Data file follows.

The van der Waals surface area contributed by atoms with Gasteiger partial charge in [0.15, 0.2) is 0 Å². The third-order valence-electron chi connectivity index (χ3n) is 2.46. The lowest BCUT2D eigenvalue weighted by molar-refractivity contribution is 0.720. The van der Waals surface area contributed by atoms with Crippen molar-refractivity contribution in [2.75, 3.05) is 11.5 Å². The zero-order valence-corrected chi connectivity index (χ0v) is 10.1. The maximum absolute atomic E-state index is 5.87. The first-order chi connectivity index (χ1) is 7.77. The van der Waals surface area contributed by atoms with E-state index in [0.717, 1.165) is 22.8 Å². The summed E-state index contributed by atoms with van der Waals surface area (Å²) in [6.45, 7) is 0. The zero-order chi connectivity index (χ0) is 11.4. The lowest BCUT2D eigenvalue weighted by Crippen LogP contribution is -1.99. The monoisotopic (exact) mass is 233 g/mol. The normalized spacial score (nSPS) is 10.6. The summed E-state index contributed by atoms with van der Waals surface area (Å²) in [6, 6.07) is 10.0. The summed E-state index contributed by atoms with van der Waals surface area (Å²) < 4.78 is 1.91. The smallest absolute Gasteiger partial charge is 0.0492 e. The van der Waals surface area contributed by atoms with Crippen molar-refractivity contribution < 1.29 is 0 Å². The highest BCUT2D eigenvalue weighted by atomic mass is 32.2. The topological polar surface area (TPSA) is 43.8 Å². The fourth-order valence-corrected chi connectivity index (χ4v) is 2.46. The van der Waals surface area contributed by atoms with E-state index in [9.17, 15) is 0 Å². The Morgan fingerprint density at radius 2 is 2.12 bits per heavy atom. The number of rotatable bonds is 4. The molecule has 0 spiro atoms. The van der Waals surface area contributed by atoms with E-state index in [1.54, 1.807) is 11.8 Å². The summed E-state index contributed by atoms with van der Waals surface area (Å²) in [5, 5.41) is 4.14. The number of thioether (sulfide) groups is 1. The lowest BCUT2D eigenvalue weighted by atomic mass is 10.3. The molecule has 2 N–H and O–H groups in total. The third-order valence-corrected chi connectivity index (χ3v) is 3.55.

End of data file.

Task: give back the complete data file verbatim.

The van der Waals surface area contributed by atoms with Gasteiger partial charge in [0.15, 0.2) is 0 Å². The third-order valence-electron chi connectivity index (χ3n) is 2.46. The lowest BCUT2D eigenvalue weighted by molar-refractivity contribution is 0.720. The van der Waals surface area contributed by atoms with Crippen molar-refractivity contribution in [2.75, 3.05) is 11.5 Å². The zero-order valence-corrected chi connectivity index (χ0v) is 10.1. The maximum absolute atomic E-state index is 5.87. The first-order chi connectivity index (χ1) is 7.77. The van der Waals surface area contributed by atoms with E-state index in [0.717, 1.165) is 22.8 Å². The summed E-state index contributed by atoms with van der Waals surface area (Å²) in [6.45, 7) is 0. The zero-order chi connectivity index (χ0) is 11.4. The lowest BCUT2D eigenvalue weighted by Crippen LogP contribution is -1.99. The monoisotopic (exact) mass is 233 g/mol. The normalized spacial score (nSPS) is 10.6. The summed E-state index contributed by atoms with van der Waals surface area (Å²) in [6, 6.07) is 10.0. The summed E-state index contributed by atoms with van der Waals surface area (Å²) < 4.78 is 1.91. The smallest absolute Gasteiger partial charge is 0.0492 e. The van der Waals surface area contributed by atoms with Crippen molar-refractivity contribution < 1.29 is 0 Å². The highest BCUT2D eigenvalue weighted by atomic mass is 32.2. The topological polar surface area (TPSA) is 43.8 Å². The fourth-order valence-corrected chi connectivity index (χ4v) is 2.46. The van der Waals surface area contributed by atoms with E-state index in [9.17, 15) is 0 Å². The Morgan fingerprint density at radius 2 is 2.12 bits per heavy atom. The number of rotatable bonds is 4. The molecule has 0 spiro atoms. The van der Waals surface area contributed by atoms with E-state index in [1.54, 1.807) is 11.8 Å². The summed E-state index contributed by atoms with van der Waals surface area (Å²) in [5, 5.41) is 4.14. The number of thioether (sulfide) groups is 1. The lowest BCUT2D eigenvalue weighted by atomic mass is 10.3. The molecule has 2 N–H and O–H groups in total. The third-order valence-corrected chi connectivity index (χ3v) is 3.55.